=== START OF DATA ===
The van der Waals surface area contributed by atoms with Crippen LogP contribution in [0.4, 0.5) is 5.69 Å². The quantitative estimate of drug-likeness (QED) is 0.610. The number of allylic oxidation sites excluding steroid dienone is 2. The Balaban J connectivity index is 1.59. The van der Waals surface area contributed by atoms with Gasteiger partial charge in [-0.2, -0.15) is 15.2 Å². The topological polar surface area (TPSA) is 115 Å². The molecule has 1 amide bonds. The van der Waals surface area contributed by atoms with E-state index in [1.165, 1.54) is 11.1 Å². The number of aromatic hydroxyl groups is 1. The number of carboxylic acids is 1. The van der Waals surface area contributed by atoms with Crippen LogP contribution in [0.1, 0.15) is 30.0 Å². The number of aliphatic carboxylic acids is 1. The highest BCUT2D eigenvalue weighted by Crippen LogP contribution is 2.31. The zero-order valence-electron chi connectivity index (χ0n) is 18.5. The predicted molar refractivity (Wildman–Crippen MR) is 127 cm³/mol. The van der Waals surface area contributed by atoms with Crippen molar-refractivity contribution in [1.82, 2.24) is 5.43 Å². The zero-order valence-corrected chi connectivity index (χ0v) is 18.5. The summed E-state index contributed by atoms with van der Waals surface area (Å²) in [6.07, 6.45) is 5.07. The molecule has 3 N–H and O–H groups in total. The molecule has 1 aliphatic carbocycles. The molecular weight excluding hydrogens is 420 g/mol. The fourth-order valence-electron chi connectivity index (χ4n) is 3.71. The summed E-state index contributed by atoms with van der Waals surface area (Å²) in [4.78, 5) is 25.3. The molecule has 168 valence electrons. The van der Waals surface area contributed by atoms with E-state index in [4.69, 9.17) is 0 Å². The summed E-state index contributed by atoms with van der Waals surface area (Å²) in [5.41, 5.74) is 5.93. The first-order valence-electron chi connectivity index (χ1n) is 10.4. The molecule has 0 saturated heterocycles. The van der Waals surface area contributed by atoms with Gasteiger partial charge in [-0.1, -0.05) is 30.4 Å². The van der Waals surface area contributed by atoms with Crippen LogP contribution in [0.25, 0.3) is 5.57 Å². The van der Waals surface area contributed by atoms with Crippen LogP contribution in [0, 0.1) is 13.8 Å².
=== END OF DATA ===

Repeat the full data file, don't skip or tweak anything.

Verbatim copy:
The van der Waals surface area contributed by atoms with Crippen LogP contribution in [0.4, 0.5) is 5.69 Å². The quantitative estimate of drug-likeness (QED) is 0.610. The number of allylic oxidation sites excluding steroid dienone is 2. The Balaban J connectivity index is 1.59. The van der Waals surface area contributed by atoms with Gasteiger partial charge in [-0.2, -0.15) is 15.2 Å². The topological polar surface area (TPSA) is 115 Å². The molecule has 1 amide bonds. The van der Waals surface area contributed by atoms with E-state index in [1.165, 1.54) is 11.1 Å². The number of aromatic hydroxyl groups is 1. The number of carboxylic acids is 1. The van der Waals surface area contributed by atoms with Crippen LogP contribution in [0.1, 0.15) is 30.0 Å². The number of aliphatic carboxylic acids is 1. The highest BCUT2D eigenvalue weighted by Crippen LogP contribution is 2.31. The zero-order valence-electron chi connectivity index (χ0n) is 18.5. The predicted molar refractivity (Wildman–Crippen MR) is 127 cm³/mol. The van der Waals surface area contributed by atoms with Crippen molar-refractivity contribution in [1.82, 2.24) is 5.43 Å². The zero-order valence-corrected chi connectivity index (χ0v) is 18.5. The summed E-state index contributed by atoms with van der Waals surface area (Å²) in [6.07, 6.45) is 5.07. The molecule has 3 N–H and O–H groups in total. The molecule has 1 aliphatic carbocycles. The molecular weight excluding hydrogens is 420 g/mol. The fourth-order valence-electron chi connectivity index (χ4n) is 3.71. The summed E-state index contributed by atoms with van der Waals surface area (Å²) in [4.78, 5) is 25.3. The molecule has 168 valence electrons. The van der Waals surface area contributed by atoms with E-state index in [4.69, 9.17) is 0 Å². The summed E-state index contributed by atoms with van der Waals surface area (Å²) in [5.41, 5.74) is 5.93. The first-order valence-electron chi connectivity index (χ1n) is 10.4. The molecule has 0 saturated heterocycles. The van der Waals surface area contributed by atoms with Gasteiger partial charge in [-0.1, -0.05) is 30.4 Å². The van der Waals surface area contributed by atoms with Crippen LogP contribution in [0.25, 0.3) is 5.57 Å². The van der Waals surface area contributed by atoms with Crippen LogP contribution in [0, 0.1) is 13.8 Å².